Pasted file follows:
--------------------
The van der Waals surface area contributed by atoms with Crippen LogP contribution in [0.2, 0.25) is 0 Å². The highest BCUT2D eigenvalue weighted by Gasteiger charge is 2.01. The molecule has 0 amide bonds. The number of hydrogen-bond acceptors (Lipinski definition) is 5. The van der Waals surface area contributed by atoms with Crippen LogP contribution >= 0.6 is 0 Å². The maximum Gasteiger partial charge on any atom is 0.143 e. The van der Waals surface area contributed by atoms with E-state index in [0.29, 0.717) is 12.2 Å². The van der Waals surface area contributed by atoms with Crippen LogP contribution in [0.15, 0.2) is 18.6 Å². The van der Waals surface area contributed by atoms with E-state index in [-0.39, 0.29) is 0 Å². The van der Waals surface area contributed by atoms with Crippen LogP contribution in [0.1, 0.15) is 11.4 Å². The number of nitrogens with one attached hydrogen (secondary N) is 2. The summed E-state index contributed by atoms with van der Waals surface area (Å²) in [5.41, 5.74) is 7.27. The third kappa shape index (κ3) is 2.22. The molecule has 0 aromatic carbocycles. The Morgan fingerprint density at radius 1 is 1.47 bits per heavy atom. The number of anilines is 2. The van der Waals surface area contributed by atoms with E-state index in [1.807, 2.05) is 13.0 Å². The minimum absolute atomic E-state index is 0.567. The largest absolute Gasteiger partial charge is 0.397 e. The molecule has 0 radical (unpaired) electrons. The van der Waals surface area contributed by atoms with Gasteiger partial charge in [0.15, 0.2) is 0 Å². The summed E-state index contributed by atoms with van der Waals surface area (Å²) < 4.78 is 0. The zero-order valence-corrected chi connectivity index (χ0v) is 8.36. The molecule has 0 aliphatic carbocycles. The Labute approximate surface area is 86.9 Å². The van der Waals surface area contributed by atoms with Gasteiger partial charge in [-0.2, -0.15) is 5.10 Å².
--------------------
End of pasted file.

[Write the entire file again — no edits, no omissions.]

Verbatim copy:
The van der Waals surface area contributed by atoms with Crippen LogP contribution in [0.2, 0.25) is 0 Å². The highest BCUT2D eigenvalue weighted by Gasteiger charge is 2.01. The molecule has 0 amide bonds. The number of hydrogen-bond acceptors (Lipinski definition) is 5. The van der Waals surface area contributed by atoms with Crippen LogP contribution >= 0.6 is 0 Å². The maximum Gasteiger partial charge on any atom is 0.143 e. The van der Waals surface area contributed by atoms with E-state index in [0.29, 0.717) is 12.2 Å². The van der Waals surface area contributed by atoms with Crippen LogP contribution in [0.15, 0.2) is 18.6 Å². The van der Waals surface area contributed by atoms with E-state index in [-0.39, 0.29) is 0 Å². The van der Waals surface area contributed by atoms with Crippen LogP contribution in [0.1, 0.15) is 11.4 Å². The number of nitrogens with one attached hydrogen (secondary N) is 2. The summed E-state index contributed by atoms with van der Waals surface area (Å²) in [5.41, 5.74) is 7.27. The third kappa shape index (κ3) is 2.22. The molecule has 0 aromatic carbocycles. The Morgan fingerprint density at radius 1 is 1.47 bits per heavy atom. The number of anilines is 2. The van der Waals surface area contributed by atoms with E-state index in [1.807, 2.05) is 13.0 Å². The minimum absolute atomic E-state index is 0.567. The largest absolute Gasteiger partial charge is 0.397 e. The molecule has 0 radical (unpaired) electrons. The van der Waals surface area contributed by atoms with Gasteiger partial charge in [0.15, 0.2) is 0 Å². The summed E-state index contributed by atoms with van der Waals surface area (Å²) < 4.78 is 0. The zero-order valence-corrected chi connectivity index (χ0v) is 8.36. The molecule has 0 aliphatic carbocycles. The Labute approximate surface area is 86.9 Å². The van der Waals surface area contributed by atoms with Gasteiger partial charge in [-0.2, -0.15) is 5.10 Å².